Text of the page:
The White Horse carved into the hills is perhaps one of the area’s most notable landmarks. Designed and funded by Thomas Taylor, a Victorian businessman, it was created in 1857 by 31 volunteers who deposited six tons of limestone in the shape of a horse on the naturally greyish rock beneath to whiten it. Having previously worked for a London merchant, Thomas had spotted famous chalk hill figures across southern England and wanted to create something similar for his home village, Kilburn. During the war, the horse had to be covered to prevent it from becoming a target for German bombers.
Where to Walk
There are a number of peaks to summit here. If it’s a real challenge you’re after then head for the trig point of the tallest, Black Hambleton – it’s a nine-mile route with an almost-400-metre ascent. For something more leisurely, seek inspiration from the National Trail. Their Hambleton Drove Road trail is short (around two miles), and follows the path which would have been used in the 18th Century by Scottish cattle drovers, who drove their herds of cattle from Scotland down south to various market towns – hence the name Drove Road.
The tranquil market town of Stanhope lies in Weardale, at the heart of the Durham Dales, and is surrounded by the moorland of the North Pennines – an Area of Outstanding Natural Beauty. The River Wear runs through here, and the ford is a popular spot where giant stepping stones cut across its path. The nearby Ashes Quarry is where, for more than 70 years, men worked by hand to dig limestone from the Weardale Fells. It now claims a mile-long hole in the ground and remains empty and untouched. To the south you’ll discover The Little Whin Sill, a unique component in the Whin Sill which forms a continuation of sills which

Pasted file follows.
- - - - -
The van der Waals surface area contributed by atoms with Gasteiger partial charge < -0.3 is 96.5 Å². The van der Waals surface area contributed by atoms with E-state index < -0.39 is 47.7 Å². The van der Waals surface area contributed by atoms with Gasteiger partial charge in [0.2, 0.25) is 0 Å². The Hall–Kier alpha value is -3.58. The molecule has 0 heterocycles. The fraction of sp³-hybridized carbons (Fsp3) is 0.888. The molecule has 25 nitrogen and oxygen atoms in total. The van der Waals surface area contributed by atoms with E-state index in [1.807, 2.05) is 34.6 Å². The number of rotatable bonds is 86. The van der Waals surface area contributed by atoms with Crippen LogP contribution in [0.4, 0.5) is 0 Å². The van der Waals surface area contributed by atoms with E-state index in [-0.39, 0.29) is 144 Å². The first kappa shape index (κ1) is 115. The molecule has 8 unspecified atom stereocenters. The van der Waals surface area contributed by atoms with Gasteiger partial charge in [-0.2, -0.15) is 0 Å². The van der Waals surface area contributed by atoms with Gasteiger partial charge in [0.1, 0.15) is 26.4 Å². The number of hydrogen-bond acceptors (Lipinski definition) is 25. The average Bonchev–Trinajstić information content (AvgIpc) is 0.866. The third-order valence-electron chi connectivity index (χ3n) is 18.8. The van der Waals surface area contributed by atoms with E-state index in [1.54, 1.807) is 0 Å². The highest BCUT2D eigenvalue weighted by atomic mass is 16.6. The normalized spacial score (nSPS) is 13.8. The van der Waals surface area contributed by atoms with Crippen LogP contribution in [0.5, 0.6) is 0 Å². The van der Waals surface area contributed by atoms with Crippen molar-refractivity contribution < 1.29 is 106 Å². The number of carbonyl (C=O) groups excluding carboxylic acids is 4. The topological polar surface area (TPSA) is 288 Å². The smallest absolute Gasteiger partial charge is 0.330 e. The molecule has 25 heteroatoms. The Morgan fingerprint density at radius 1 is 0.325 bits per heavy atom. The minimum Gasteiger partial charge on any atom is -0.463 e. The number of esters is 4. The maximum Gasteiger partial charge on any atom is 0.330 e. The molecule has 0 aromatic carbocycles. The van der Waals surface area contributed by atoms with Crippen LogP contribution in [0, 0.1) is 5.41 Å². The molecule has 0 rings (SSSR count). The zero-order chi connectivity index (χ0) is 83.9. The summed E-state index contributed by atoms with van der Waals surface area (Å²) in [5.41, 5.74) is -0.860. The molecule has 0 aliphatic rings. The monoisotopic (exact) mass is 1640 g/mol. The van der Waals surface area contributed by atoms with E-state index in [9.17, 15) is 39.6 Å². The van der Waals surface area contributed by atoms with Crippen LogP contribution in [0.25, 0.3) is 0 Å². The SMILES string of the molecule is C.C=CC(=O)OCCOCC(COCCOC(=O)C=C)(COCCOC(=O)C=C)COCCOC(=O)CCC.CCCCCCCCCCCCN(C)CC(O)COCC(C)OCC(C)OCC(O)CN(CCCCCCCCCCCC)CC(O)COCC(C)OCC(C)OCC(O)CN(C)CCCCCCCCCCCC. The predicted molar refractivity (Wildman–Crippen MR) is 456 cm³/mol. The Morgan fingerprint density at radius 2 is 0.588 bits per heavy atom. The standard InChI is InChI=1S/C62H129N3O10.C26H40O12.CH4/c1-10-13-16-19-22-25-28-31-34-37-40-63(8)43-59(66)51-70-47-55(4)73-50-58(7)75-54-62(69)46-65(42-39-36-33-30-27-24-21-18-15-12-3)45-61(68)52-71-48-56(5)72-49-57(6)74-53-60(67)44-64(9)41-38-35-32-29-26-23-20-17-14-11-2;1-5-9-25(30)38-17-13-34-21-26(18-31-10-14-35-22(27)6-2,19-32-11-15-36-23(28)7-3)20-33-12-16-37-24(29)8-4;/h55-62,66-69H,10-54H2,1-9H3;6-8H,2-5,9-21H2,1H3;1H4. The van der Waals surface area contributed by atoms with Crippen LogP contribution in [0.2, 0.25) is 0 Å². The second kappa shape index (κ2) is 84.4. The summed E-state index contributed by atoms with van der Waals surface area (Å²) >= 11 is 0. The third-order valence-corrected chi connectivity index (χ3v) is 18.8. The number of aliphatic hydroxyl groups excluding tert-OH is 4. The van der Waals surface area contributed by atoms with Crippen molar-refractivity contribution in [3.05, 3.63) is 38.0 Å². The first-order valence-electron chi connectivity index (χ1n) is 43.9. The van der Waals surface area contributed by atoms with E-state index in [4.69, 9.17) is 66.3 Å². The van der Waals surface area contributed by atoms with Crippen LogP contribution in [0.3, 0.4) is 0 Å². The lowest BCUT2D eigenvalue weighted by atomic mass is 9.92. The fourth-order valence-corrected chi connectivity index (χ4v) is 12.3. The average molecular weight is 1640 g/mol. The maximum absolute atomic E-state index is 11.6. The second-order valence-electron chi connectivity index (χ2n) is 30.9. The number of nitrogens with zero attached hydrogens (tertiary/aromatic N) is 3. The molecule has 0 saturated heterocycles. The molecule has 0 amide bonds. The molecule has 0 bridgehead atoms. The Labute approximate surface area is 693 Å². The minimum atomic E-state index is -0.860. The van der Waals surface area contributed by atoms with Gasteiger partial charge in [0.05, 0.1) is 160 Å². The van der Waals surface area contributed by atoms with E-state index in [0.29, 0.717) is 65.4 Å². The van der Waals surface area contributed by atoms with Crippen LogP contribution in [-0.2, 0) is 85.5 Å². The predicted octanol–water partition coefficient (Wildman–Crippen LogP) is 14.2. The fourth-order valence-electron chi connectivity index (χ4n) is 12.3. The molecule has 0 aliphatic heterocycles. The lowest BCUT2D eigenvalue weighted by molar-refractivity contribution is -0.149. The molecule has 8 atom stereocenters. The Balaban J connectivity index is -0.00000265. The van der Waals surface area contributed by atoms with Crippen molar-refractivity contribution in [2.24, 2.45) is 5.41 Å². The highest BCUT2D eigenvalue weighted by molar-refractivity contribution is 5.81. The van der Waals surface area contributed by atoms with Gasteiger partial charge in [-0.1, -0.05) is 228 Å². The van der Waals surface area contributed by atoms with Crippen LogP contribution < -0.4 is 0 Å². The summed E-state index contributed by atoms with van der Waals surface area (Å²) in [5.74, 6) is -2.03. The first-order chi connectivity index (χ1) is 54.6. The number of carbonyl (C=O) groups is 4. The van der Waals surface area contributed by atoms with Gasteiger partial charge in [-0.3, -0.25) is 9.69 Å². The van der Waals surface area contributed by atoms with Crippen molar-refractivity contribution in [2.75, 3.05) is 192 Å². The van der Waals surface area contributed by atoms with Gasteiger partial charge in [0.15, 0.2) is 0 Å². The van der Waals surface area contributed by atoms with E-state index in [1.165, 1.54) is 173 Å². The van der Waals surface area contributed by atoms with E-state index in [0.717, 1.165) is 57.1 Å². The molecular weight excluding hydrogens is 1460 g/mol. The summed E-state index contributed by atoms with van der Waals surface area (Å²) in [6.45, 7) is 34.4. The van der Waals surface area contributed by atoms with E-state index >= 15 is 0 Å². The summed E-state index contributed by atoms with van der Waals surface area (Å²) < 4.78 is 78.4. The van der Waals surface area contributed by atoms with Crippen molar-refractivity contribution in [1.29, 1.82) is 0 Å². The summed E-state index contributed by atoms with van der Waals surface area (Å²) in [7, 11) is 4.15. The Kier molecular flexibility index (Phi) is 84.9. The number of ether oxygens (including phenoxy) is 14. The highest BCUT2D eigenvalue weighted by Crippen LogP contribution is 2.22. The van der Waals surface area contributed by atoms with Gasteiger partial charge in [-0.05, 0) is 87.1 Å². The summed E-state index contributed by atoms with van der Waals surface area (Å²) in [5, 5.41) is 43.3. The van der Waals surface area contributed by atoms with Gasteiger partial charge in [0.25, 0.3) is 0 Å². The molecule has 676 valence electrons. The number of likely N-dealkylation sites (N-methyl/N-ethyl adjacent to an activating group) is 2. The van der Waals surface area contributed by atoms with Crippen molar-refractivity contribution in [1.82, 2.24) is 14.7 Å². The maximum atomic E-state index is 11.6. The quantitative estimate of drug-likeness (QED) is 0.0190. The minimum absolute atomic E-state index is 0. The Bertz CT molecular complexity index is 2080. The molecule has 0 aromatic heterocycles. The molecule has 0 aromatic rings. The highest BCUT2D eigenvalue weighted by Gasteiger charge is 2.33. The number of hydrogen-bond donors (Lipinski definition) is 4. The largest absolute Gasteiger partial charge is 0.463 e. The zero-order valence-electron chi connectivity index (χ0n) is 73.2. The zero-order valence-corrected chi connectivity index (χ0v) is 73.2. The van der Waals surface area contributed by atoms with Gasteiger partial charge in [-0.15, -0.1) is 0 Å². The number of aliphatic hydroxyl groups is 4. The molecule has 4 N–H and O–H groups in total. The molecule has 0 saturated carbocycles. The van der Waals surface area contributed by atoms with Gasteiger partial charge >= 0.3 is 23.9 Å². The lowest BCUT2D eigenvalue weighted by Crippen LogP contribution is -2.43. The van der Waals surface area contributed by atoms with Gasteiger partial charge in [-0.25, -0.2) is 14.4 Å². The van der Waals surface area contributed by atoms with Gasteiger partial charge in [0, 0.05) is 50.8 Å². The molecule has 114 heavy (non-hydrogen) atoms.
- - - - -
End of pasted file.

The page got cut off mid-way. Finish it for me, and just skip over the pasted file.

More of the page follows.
occupy around 4,500 square kilometres of Northumberland, Teesdale and Weardale.
Stanhope owes most of its former wealth to the lead mining era – quarrying and coal mining made significant contributions to the employment opportunities here. Lead mining was the dominant industry in Stanhope for more than 200 years, and as such it created employment and wealth which transformed a small market town with a thriving parish church into ‘the richest living in England’ due to the rent paid to the Rectors of Stanhope in return for the rights to explore and dig for lead.
Where to Walk
There are endless ramblings to be enjoyed in Stanhope and Weardale, but taking a stroll along the banks of the River Wear is a must. If you’re more inclined to go off the beaten path, then try the Viewranger route which begins in the market town of Frosterley and winds up in Stanhope. Taking in disused quarries, including the Forgotten Quarry, it’s an eerily quiet almost six-mile route that offers spectacular views and really takes you away from it all.